Sustainability Means Employees Work Harder for Their Money (and like it)

There is no doubt that the culture of the working environment in America has changed considerably over the last few decades and especially in the last few years. Today, with a lingering recession, it is not unusual to find organizations where morale is low and job security is fleeting.

A disengaged workforce creates serious problems for any company. Strategies to avert this and make people feel included and aligned with the corporate mission is a top-of-the-mind topic in management today. Many young professionals are eager to join companies whose mission goes beyond profitability, where they feel they can make a real difference. Research has shown that employees working in companies that support or serve an environmental or social purpose are in fact more productive. Who doesn’t want a happier and more productive workforce?Many companies believe that green goals impact the attitude of their workers and are seeking out strategies to provide their employees with opportunities to get behind sustainability. Hiring tactics now have to take into consideration the fact that many young professionals are concerned about things like corporate social responsibility and environmental impact as they research their first or next career move. This shift in priorities means that company perks and benefits are changing as well. Padded expense accounts and first class air travel are being replaced by rewards for things like biking to work or purchasing a hybrid car.

eBay, for example, encourages employees to become a part of their Green Team, which started in 2007 as a grassroots effort giving employees the ability to green the company. Google offers gourmet meals made of local, organic ingredients and offers employees discounts who want to go solar at home. Patagonia allows employees to leave their jobs to work for an environmental cause of their choice, while continuing to get their pay and benefits. Clif Bar provides their employees with up to $1,000 annually to make eco-home improvements.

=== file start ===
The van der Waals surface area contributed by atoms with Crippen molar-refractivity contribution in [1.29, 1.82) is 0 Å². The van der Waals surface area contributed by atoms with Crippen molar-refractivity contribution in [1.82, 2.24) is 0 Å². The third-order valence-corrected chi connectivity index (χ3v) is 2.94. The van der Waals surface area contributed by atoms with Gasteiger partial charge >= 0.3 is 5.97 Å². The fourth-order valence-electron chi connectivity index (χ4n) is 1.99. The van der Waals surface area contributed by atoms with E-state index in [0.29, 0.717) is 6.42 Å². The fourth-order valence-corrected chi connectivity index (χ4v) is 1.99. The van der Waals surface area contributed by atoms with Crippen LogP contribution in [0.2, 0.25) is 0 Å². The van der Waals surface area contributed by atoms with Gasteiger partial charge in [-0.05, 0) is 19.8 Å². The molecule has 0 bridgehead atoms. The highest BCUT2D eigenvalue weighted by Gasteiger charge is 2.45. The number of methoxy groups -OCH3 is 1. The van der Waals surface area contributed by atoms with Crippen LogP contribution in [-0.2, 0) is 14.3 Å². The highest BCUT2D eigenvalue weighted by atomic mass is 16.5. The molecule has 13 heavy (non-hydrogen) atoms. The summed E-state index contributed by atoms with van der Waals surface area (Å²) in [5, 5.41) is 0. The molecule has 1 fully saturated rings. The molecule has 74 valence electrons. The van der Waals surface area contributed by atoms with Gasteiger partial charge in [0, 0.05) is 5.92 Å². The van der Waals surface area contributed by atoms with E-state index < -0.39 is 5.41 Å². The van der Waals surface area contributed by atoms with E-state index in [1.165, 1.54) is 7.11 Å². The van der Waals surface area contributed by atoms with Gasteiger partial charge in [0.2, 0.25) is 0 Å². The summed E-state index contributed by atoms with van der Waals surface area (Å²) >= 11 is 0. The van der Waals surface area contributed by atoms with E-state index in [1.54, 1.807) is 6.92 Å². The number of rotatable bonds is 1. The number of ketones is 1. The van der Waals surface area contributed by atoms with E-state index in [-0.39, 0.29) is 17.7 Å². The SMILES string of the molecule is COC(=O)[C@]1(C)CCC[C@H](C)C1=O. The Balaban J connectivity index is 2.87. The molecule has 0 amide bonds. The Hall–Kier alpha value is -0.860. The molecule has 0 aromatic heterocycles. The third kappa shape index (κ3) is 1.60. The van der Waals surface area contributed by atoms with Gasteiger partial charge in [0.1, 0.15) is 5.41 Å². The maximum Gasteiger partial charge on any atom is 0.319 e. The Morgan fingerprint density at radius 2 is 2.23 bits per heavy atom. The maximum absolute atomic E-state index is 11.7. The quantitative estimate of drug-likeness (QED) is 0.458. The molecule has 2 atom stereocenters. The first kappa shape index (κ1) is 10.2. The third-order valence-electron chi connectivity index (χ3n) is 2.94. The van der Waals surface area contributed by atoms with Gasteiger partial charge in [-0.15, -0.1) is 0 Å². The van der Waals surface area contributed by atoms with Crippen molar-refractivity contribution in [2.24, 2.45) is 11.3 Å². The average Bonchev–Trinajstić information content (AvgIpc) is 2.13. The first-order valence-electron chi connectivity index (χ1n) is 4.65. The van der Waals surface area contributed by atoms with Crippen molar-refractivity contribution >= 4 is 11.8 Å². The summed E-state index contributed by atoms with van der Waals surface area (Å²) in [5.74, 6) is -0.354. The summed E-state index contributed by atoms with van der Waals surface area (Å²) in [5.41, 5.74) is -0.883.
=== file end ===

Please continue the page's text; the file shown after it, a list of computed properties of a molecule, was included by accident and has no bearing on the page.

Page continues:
That’s all well and good in high margin industries, but what about the low margin ones, like dairy? Proferssor Ante Glavas of the University of Notre Dame undertook a research project called “Business for the Greater Good,” in which he demonstrated that corporate sustainability impacts employee morale. Glavas and his colleague Professor Matt Bloom have recently teamed up with the Innovation Center for U.S. Dairy, which is working to reduce greenhouse gas emissions from dairy farms by creating sustainable, methane-powered farms.

Together they will survey 1,000 dairy farm, retail and processing employees to assess their motivations and try to determine if employees work harder for methane powered farms that feed cows healthier diets? Glavas hypothesizes that this will in fact be the case.

What I really want to know is, if you work for a methane-powered, environmentally friendly dairy farm where you (and the cows) are happier…does that mean that you don’t mind shoveling manure as much?

Cory Vanderpool joined EnOcean Alliance as the Business Development Director for North America. Prior to this role, she was Executive Director of GreenLink Alliance, a non profit organization dedicated to promoting energy conservation in buildings and tax incentives for building owners. Before establishing GreenLink, Cory worked in business development supporting a government contracting firm focused on civilian and defense markets. In addition to her work at EnOcean, Cory is also pursuing her PhD in Environmental Policy at George Mason University and is a part-time contributing writer at Triple Pundit.